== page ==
# Connecting the RESET pin of AT8051

How should I connect the RESET pin in a microcontroller (AT8051), and why in that particular way?

A fast search on Google gave me this:

The first circuit pulls the RESET pin low to enable the chip. The second circuit is the same, but with a reset button. If you press that, the chip will get reset.

• Maybe add a normally reverse biased diode across the resistor; when power is shut-off the 5V collapses to 0V and there is a possibility the reset pin will see negative voltages due to charge on capacitor. Commented May 1, 2013 at 7:18
• What about the ESD protection diodes that are almost surely already in the package? Commented May 1, 2013 at 11:00
• How does the RESET work? Why to give a RESET pin & how does it auto RESET in fig.(1) ? What's the concept? RESET pin is reset just by giving a +5V. Then why that kind of circuit? Simple connect +5V to push btn switch & then to RESET pin. That's it. Isn't it? Commented May 3, 2013 at 15:17
• Why the caps are used? And why the pull up & pull down? Commented May 3, 2013 at 15:19
• @abhisekp when RESET is high, the device goes into "RESET mode", it doesn't do a thing until it gets out of this mode. So you'll have to get the device out of RESET, so you need to pull the pin down (with the resistor). Otherwise, the pin floats and you can't rely on the device getting out of RESET. The cap is added to make sure the device isn't reset due to EMI.
– user17592
Commented May 3, 2013 at 15:20

When the 5V power is switched on, the capacitor shorts to 5V, and then gradually the RC circuit discharges to bring the reset pin to 0.

Calculate like this -

According to the 8051 documentation, the voltage across the reset pin should be at logic high for more than 2 machine cycles (where 1 machine cycle = 4 clock cycles). So $V_i = 5.0V$, $V_f = 90\%$ of $V_i$ (very safe). This means $V_i \cdot e^{-t/RC} > V_f (= 0.9 V_i)$.

So $e^{-t/RC} > 0.9$

so $t/RC < -1 \cdot ln 0.9$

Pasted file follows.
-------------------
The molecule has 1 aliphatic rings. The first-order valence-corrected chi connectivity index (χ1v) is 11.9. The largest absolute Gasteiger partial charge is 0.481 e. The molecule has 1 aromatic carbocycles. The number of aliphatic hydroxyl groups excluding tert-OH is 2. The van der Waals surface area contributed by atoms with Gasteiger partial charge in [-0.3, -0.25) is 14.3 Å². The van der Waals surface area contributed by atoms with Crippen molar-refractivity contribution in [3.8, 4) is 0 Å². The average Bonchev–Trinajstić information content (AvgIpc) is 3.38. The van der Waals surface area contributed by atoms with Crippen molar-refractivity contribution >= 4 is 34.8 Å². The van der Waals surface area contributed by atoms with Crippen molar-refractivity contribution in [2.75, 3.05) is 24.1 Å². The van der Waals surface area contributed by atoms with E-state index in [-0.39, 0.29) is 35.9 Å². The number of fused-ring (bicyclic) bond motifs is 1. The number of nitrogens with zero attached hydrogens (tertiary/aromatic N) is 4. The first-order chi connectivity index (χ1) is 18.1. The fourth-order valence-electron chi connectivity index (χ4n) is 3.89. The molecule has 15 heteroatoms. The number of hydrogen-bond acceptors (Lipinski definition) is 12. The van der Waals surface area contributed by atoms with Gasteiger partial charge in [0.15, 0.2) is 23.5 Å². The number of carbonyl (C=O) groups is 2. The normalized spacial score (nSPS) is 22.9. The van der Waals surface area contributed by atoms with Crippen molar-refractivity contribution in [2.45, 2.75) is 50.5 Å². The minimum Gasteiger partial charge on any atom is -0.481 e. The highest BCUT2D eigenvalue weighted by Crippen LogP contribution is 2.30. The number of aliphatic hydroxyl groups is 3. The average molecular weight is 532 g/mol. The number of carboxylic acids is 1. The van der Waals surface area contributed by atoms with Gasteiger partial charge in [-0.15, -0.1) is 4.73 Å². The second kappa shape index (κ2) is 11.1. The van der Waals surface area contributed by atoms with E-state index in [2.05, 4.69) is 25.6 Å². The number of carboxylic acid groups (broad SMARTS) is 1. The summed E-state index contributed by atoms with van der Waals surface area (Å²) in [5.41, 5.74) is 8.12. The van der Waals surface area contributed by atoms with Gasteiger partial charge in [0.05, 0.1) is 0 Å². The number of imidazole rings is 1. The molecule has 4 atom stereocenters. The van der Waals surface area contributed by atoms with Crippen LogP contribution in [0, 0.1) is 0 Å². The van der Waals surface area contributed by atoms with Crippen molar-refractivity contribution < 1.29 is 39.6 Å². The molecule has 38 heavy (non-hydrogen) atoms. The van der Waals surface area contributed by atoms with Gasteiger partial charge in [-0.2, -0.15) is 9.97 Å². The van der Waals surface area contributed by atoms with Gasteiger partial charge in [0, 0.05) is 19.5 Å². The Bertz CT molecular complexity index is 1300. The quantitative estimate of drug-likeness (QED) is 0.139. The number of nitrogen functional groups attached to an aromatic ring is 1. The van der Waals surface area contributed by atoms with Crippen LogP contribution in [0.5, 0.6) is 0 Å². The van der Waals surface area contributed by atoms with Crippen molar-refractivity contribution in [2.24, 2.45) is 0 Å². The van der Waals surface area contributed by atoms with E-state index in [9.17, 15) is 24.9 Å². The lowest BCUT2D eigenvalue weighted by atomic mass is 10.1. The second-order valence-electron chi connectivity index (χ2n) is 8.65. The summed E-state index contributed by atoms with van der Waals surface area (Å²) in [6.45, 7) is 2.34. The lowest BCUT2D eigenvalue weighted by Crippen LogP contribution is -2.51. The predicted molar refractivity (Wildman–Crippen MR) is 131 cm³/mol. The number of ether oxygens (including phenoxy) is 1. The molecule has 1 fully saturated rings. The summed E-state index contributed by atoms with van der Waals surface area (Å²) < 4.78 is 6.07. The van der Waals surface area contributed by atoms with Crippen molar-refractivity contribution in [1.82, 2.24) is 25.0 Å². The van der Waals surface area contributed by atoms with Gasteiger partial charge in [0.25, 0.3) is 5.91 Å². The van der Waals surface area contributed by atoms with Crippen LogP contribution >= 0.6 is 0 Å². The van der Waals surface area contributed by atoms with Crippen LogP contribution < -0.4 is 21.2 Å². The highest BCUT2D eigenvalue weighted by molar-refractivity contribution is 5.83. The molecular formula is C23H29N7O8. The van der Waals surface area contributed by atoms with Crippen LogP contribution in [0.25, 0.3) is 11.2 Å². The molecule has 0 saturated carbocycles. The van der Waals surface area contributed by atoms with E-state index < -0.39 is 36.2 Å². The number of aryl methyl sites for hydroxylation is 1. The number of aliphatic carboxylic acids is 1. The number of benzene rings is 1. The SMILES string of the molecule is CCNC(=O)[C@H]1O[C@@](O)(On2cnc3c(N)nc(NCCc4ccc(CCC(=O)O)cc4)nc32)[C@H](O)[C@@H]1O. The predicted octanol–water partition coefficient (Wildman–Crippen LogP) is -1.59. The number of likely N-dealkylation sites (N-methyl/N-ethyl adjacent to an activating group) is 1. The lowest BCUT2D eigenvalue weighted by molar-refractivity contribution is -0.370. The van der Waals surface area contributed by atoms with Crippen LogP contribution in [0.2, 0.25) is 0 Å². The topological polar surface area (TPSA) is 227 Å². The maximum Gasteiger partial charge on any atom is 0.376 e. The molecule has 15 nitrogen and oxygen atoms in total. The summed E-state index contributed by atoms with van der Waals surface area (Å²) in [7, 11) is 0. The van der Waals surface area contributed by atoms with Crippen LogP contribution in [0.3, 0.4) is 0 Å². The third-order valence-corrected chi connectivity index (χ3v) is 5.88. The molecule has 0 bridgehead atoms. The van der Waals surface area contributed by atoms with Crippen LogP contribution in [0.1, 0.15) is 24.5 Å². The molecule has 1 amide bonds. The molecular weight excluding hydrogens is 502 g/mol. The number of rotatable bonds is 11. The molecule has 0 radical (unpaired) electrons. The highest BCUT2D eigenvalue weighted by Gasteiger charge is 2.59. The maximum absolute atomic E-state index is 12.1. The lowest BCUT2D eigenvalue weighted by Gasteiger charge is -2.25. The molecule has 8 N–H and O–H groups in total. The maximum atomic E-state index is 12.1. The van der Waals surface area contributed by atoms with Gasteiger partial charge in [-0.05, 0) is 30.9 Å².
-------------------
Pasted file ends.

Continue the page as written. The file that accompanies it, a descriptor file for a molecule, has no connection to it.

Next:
now $t = \dfrac{10}{f_{xtal}}$ (safe, much higher than 2 machine cycles)

so $\dfrac{\frac{10}{f_{xtal}}}{RC} < 0.105$

so $RC > \dfrac{10}{0.105 \cdot f_{xtal}}$

so $RC > \dfrac{100}{f_{xtal}}$

if $R = 10k$,

$C > \dfrac{100}{f_{xtal} \cdot 10k}$

so $C > \dfrac{0.01}{f_{xtal}}$, units of $C$ will be $\mu F$ if $f_{xtal}$ is in $MHz$.

Typically, if $f_{xtal} = 11.0592MHz$ so $C > \dfrac{0.01}{11.0592} = 1nF$. So any value of $C > 1nF$ and $R = 10K\Omega$ would do our job.

• What does MFD (units of C) mean in your answer? Micro faradays? I've also formatted your equations using the site standard. Would you please make sure I didn't add any errors in it, please? Thanks. Commented Oct 23, 2015 at 12:35
• MFD = micro farads. Please also add 1Machine Cycle = 4 clock cycles, and Vf = 0.9Vi (not 90 of Vi) Commented Oct 23, 2015 at 17:49
• The formatting language had eliminated the % sign. I added it back. Sorry about that. What about the other changes? Is it all ok now? Commented Oct 23, 2015 at 17:57
• Yes. I have already checked it. Commented Oct 24, 2015 at 6:00
• Which documentation that you cite? Also, there's a lot of chip that its 1 machine cycle isn't equal to 4. For example, in the Intel MCS-51 family user manual, it is in 12 clocks. Commented Apr 20 at 6:23

All this works if the reset pin has a hysteresis protection. If not we will need a supervisory chip. Also, most reset pins are active low, so with the circuits shown above they will be in perennial reset mode. The resistor should be a pull up and not pull down. But my last point is not for the chip you mentioned in your doubt. Its more of a general comment.